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Expert Opin Drug Saf. 2013 Jul;12(4):497-505. doi: 10.1517/14740338.2013.796362. Epub 2013 May 7.

Risks associated with the therapeutic use of fluoroquinolones.

Author information

1
Institute for Clinical Pharmacology and Toxicology, Charite Berlin, Luisenstr 7, Berlin, 10117, Germany. haloheck@zedat.fu-berlin.de

Abstract

INTRODUCTION:

Quinolones are among the most often prescribed antimicrobial agents. Some types of toxicity observed during therapy with these drugs have gained much attention.

AREAS COVERED:

Here, we review the potential of the most widely used fluoroquinolones, ciprofloxacin, levofloxacin and moxifloxacin for adverse reactions. The rates of adverse events are similar for quinolones and other antibacterial agents. However, quinolone therapy can be associated with specific risks, which must be weighed against their benefit. In some studies, use of quinolones was associated with Clostridium difficile-associated diarrhea. Patients with impairments of the CNS (e.g., epilepsy or arteriosclerosis) should not be treated with quinolones. They should be avoided in patients with known prolongation of the QT interval or other risk factors for tachyarrhythmia. The risk for quinolone-associated tendinopathy is more pronounced among elderly persons, non-obese patients and individuals with concurrent use of glucocorticoids or chronic renal diseases. Quinolones are contraindicated in children because they cause destruction of the immature joint cartilage in animals. The use in paediatrics is restricted to life-threatening infections.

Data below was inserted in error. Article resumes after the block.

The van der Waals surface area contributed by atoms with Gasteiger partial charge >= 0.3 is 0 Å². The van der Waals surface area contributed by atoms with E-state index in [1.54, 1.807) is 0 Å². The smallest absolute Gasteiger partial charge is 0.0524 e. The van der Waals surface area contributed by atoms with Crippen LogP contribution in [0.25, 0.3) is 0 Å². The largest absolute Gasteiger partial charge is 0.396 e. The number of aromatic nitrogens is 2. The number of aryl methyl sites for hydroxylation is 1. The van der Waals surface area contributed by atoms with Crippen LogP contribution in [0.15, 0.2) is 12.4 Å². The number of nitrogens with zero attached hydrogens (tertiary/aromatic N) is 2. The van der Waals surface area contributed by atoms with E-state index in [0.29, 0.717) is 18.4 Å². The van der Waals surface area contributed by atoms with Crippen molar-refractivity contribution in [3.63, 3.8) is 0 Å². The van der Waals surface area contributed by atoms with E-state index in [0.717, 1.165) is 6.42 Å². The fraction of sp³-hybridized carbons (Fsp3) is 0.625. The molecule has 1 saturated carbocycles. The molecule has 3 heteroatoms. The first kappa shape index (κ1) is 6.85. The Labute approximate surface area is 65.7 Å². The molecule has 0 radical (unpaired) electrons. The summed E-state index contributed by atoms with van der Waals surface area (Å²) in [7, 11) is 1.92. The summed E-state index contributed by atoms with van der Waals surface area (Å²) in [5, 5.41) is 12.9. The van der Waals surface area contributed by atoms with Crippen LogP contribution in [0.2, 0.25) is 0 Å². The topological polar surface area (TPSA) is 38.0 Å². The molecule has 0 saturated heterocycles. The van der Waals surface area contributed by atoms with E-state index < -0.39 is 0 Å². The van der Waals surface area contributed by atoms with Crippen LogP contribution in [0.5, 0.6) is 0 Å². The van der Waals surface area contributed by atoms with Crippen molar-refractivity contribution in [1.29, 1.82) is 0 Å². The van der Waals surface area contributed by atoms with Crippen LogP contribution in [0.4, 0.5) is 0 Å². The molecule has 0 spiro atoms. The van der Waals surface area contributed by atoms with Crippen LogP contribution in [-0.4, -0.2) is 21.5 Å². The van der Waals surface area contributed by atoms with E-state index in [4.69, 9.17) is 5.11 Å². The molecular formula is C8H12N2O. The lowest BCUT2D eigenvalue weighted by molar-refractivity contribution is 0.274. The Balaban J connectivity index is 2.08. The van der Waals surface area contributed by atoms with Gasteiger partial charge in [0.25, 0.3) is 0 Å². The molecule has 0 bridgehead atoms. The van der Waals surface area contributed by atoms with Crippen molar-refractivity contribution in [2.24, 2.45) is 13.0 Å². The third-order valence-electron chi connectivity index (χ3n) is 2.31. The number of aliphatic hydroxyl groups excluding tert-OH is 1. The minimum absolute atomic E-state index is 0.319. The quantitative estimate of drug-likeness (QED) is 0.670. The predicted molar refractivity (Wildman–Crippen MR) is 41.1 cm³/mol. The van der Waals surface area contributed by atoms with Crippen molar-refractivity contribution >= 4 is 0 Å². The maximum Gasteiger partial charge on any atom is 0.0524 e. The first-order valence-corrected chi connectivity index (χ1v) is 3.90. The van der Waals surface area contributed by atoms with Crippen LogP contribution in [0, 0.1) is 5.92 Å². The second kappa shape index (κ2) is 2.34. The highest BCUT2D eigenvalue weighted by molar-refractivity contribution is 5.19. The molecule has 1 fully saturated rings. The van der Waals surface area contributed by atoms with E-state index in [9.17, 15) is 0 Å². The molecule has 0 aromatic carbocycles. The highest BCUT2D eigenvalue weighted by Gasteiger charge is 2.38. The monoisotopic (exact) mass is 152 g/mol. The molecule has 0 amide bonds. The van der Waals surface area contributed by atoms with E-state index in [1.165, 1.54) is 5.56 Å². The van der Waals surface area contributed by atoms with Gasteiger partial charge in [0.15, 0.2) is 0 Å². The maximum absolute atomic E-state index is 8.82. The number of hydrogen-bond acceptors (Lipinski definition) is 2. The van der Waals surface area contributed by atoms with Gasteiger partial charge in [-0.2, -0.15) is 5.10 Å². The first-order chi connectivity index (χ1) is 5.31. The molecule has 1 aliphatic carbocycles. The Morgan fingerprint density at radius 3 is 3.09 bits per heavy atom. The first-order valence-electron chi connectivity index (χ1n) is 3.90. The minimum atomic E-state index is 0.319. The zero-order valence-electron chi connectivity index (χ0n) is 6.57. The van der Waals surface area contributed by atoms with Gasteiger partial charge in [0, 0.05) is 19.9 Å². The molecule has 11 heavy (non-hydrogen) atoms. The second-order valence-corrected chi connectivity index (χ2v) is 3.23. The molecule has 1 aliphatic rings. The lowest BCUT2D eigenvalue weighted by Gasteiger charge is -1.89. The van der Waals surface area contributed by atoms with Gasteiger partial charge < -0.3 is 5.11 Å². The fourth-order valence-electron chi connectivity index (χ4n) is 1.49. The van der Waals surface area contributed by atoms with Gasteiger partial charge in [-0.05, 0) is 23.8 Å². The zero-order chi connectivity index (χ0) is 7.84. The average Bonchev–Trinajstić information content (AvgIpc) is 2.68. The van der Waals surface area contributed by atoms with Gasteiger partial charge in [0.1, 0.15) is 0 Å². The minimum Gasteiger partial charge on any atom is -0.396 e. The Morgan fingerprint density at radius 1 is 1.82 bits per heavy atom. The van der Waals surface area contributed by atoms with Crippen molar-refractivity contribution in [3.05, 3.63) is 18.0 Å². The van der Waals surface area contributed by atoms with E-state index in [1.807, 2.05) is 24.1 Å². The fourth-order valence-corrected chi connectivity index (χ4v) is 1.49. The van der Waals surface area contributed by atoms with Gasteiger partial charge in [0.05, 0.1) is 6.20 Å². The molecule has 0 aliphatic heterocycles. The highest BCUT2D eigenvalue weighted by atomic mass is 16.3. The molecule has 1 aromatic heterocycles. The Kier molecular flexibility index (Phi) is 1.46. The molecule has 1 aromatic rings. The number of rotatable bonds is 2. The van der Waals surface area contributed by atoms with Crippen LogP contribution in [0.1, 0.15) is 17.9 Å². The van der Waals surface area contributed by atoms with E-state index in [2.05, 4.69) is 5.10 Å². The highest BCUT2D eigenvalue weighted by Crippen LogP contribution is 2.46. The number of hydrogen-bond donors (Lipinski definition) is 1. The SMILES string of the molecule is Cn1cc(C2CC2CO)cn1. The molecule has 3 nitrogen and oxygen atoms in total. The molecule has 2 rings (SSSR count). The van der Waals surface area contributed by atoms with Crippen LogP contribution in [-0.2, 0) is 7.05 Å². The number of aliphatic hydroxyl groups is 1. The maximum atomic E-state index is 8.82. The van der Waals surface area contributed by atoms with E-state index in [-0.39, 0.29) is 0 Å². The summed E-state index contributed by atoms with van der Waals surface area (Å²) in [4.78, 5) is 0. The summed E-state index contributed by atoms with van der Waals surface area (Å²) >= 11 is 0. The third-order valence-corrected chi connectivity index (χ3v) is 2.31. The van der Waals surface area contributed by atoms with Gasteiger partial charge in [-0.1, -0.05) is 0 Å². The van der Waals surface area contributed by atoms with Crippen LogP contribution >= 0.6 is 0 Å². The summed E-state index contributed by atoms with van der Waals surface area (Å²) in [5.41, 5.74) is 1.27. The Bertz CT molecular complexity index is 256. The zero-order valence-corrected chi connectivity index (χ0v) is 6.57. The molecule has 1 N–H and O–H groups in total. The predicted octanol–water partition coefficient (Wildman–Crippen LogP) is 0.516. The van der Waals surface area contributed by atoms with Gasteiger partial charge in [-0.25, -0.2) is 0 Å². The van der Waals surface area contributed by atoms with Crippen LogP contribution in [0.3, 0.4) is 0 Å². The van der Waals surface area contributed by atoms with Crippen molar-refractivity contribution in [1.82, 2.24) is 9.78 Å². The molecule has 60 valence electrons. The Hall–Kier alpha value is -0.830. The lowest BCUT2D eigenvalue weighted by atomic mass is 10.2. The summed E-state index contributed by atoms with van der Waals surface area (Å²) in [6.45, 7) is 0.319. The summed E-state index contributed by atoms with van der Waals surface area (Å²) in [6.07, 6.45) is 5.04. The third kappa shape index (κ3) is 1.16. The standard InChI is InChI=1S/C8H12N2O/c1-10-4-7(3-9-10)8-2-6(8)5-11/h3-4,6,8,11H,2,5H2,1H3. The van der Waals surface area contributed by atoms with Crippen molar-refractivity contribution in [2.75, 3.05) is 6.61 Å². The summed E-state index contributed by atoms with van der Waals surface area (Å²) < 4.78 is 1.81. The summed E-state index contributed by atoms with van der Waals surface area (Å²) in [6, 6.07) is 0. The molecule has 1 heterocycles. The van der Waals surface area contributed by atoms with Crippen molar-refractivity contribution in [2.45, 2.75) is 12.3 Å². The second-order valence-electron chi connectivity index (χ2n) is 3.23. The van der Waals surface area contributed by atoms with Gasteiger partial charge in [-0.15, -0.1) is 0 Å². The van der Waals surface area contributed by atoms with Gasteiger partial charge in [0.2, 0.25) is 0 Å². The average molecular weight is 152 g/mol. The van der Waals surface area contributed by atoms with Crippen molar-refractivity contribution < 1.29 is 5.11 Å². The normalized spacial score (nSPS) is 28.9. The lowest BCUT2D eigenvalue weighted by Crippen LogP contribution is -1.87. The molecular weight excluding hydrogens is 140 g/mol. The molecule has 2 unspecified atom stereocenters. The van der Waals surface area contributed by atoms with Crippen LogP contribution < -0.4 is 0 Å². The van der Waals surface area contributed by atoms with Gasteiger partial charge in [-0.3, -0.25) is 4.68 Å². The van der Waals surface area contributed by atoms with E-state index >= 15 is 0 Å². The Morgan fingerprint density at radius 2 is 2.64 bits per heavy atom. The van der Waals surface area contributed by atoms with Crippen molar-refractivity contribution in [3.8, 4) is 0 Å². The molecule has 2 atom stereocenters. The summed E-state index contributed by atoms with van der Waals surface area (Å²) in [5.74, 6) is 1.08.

EXPERT OPINION:

Changes in the resistance situation and newly recognized adverse reactions require a continuing adjustment of therapeutic recommendations and constant educational efforts in the field of antimicrobial therapy.

PMID:
23651367
DOI:
10.1517/14740338.2013.796362
[Indexed for MEDLINE]

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